But even that lead might not be enough: On a conference call back in January, TSMC said it has a plan to push out 7nm chips by 2017 and 5nm by 2020.
Source: Nikkei Asian Review
Rumors last month suggested Apple Music rival Spotify was in advanced talks to acquire audio distribution platform SoundCloud, but it appears discussions have ended after Spotify pulled out of the deal.
According to TechCrunch, though months of talks took place, Spotify ultimately decided not to purchase SoundCloud because of worries the acquisition would negatively impact its impending IPO.
Spotify hasn’t officially said it will go public in 2017, but there has been plenty of speculation, including a funding round with incentives tied to a listing. The source said Spotify went cold on SoundCloud because “it doesn’t need an additional licensing headache in a potential IPO year.”
SoundCloud, which allows users to upload, promote, and share audio recordings, would have allowed Spotify to add user-created content to its own music catalog, but Spotify would have needed to deal with licensing issues, something it did not want to do ahead of an IPO.
SoundCloud has upwards of 175 million total listeners a month, while Spotify has 40 million paying subscribers. Apple Music, Spotify’s main competitor, has been gaining subscribers steadily and as of December 2016, boasts 20 million subscribers.
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At an exclusive invitation-only lunch at an AI conference in Barcelona, Spain that took place on December 6, Apple head of machine learning Russ Salakhutdinov and other Apple employees talked about their work on artificial intelligence.
Quartz has obtained some of the slides that Salakhutdinov used during the presentation, giving us a glimpse at the advancements Apple is making in AI and machine learning.
Based on one of the slides, topics at the lunch were wide-ranging, including health and vital signs, volumetric detection of LiDAR, prediction with structured outputs, image processing and colorization, intelligent assistant and language modeling, and activity recognition.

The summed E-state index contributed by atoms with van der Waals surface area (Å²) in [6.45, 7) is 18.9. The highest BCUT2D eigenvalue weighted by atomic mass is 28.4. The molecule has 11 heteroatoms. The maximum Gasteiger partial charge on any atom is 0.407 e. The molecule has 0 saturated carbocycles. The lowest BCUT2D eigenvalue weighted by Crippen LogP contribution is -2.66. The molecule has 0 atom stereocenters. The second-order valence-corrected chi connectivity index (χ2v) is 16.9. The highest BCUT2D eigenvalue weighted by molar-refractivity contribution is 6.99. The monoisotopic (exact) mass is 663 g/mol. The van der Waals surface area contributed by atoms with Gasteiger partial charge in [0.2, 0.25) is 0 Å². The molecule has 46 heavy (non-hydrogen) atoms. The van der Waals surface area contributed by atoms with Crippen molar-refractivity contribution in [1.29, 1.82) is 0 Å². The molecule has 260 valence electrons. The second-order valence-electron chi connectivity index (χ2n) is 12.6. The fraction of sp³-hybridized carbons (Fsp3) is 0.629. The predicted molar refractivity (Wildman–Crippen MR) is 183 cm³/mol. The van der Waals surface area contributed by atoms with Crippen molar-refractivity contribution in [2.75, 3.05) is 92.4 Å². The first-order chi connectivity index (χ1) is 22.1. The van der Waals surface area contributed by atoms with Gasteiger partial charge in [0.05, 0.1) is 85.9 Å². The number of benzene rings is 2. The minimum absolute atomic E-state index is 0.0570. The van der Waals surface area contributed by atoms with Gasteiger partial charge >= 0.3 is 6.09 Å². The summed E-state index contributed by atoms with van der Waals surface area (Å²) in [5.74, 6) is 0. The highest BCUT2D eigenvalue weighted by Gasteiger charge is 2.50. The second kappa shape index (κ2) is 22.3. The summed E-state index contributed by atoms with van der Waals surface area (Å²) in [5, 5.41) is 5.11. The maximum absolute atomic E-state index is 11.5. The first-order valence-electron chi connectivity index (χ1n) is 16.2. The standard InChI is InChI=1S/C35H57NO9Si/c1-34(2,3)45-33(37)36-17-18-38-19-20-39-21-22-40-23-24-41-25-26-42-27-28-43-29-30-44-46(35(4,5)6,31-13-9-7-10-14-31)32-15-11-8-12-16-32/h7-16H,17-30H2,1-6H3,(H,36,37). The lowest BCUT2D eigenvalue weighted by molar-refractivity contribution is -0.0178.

One of the slides, related to Apple’s LiDAR work, featured a picture of two cars, but Apple engineers did not mention cars or any automotive research, such as self-driving vehicles. Another slide focused on Apple’s image recognition algorithms, which are able to process 3,000 images per second, twice as fast as Google’s capabilities. Apple’s work on smaller neural networks that can run directly on devices was also covered.
Another slide focused on Apple’s ability to build neural networks that are 4.5 times smaller than the originals with no loss in accuracy, and twice the speed. The technique, not unknown in AI research, uses a larger, more robust neural network to teach another network the decisions it would make in a variety of situations. The “student” network then has a streamlined version of the “teacher” network’s knowledge. In essence, it predicts the larger network’s predictions about a given photo or audio sample.
The discussion also covered some of Apple’s research focus areas:
– Deep generative models
– Model compression
– Holistic scene understanding
– Model reliability
– Deep reinforcement learning
– Unsupervised learning, transfer learning, one-shot learning
– Reasoning, attention & memory
– Efficient training on distributed computing
Going forward, Apple plans to allow its AI and machine learning researchers to start publishing papers, marking its willingness to contribute to the research community. Apple has always been notoriously secretive, but allowing researchers to publish could attract top talent that would not otherwise want to join the company.
A full rundown of the slides from Apple’s presentation can be seen over at Quartz.
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A smartpen that could already digitally measure pretty much anything will soon also be able to scan objects in 3D. Developed by Instrumments, a company made up of former Misfit creators, the impressive 01 pen will be getting a new app, adding the 3D functionality next Spring. This Pro App will enable users to roll the 01 pen over 3D objects, capturing contours and wirelessly logging and sharing the 3D data.
The update will come as a welcome relief for 3D artists, as it looks to make the long and painful process of modeling 3D objects significantly easier.
Alongside this new technology, the company has announced a variation on its 01 pen scanner, the 01Go. $50 cheaper than the 01, the 01Go works in the same way but does away with the pen functionality, making it a noticeably smaller and more portable scanner. Releasing on March 1st 2017, the 01Go is normally priced at $99, but is now available on their Indiegogo for $79 for a limited time.